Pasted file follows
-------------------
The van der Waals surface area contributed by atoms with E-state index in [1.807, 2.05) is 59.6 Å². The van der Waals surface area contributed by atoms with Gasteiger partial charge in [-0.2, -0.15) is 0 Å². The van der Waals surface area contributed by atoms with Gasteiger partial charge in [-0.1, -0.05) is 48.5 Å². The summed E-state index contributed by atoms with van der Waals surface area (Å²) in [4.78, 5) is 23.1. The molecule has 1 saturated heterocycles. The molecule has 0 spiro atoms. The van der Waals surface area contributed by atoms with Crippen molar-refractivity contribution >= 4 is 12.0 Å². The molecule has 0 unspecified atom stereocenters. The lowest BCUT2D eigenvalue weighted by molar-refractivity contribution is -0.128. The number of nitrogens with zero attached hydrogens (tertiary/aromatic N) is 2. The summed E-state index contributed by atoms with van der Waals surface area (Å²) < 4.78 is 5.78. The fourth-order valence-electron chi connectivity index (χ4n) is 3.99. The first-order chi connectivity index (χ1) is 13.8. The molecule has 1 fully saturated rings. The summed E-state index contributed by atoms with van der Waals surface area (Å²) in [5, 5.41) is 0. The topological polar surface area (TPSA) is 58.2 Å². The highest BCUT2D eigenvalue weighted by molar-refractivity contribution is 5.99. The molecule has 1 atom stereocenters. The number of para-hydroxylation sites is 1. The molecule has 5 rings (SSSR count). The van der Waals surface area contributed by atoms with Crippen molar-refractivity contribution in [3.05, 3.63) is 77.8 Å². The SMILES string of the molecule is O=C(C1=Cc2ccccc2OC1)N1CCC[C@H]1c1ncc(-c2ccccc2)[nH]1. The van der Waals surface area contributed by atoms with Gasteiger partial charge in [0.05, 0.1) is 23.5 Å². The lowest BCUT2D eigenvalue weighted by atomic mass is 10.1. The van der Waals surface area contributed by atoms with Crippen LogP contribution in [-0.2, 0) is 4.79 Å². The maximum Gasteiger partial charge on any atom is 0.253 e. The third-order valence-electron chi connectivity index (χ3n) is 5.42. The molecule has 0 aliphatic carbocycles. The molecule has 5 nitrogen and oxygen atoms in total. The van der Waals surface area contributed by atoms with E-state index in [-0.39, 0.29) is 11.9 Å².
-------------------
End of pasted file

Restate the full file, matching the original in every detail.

The van der Waals surface area contributed by atoms with E-state index in [1.807, 2.05) is 59.6 Å². The van der Waals surface area contributed by atoms with Gasteiger partial charge in [-0.2, -0.15) is 0 Å². The van der Waals surface area contributed by atoms with Gasteiger partial charge in [-0.1, -0.05) is 48.5 Å². The summed E-state index contributed by atoms with van der Waals surface area (Å²) in [4.78, 5) is 23.1. The molecule has 1 saturated heterocycles. The molecule has 0 spiro atoms. The van der Waals surface area contributed by atoms with Crippen molar-refractivity contribution >= 4 is 12.0 Å². The molecule has 0 unspecified atom stereocenters. The lowest BCUT2D eigenvalue weighted by molar-refractivity contribution is -0.128. The number of nitrogens with zero attached hydrogens (tertiary/aromatic N) is 2. The summed E-state index contributed by atoms with van der Waals surface area (Å²) < 4.78 is 5.78. The fourth-order valence-electron chi connectivity index (χ4n) is 3.99. The first-order chi connectivity index (χ1) is 13.8. The molecule has 1 fully saturated rings. The summed E-state index contributed by atoms with van der Waals surface area (Å²) in [5, 5.41) is 0. The topological polar surface area (TPSA) is 58.2 Å². The highest BCUT2D eigenvalue weighted by molar-refractivity contribution is 5.99. The molecule has 1 atom stereocenters. The number of para-hydroxylation sites is 1. The molecule has 5 rings (SSSR count). The van der Waals surface area contributed by atoms with Crippen molar-refractivity contribution in [3.05, 3.63) is 77.8 Å². The SMILES string of the molecule is O=C(C1=Cc2ccccc2OC1)N1CCC[C@H]1c1ncc(-c2ccccc2)[nH]1. The van der Waals surface area contributed by atoms with Gasteiger partial charge in [0.05, 0.1) is 23.5 Å². The lowest BCUT2D eigenvalue weighted by atomic mass is 10.1. The van der Waals surface area contributed by atoms with Crippen LogP contribution in [-0.2, 0) is 4.79 Å². The maximum Gasteiger partial charge on any atom is 0.253 e. The third-order valence-electron chi connectivity index (χ3n) is 5.42. The molecule has 0 aliphatic carbocycles. The molecule has 5 nitrogen and oxygen atoms in total. The van der Waals surface area contributed by atoms with E-state index in [-0.39, 0.29) is 11.9 Å².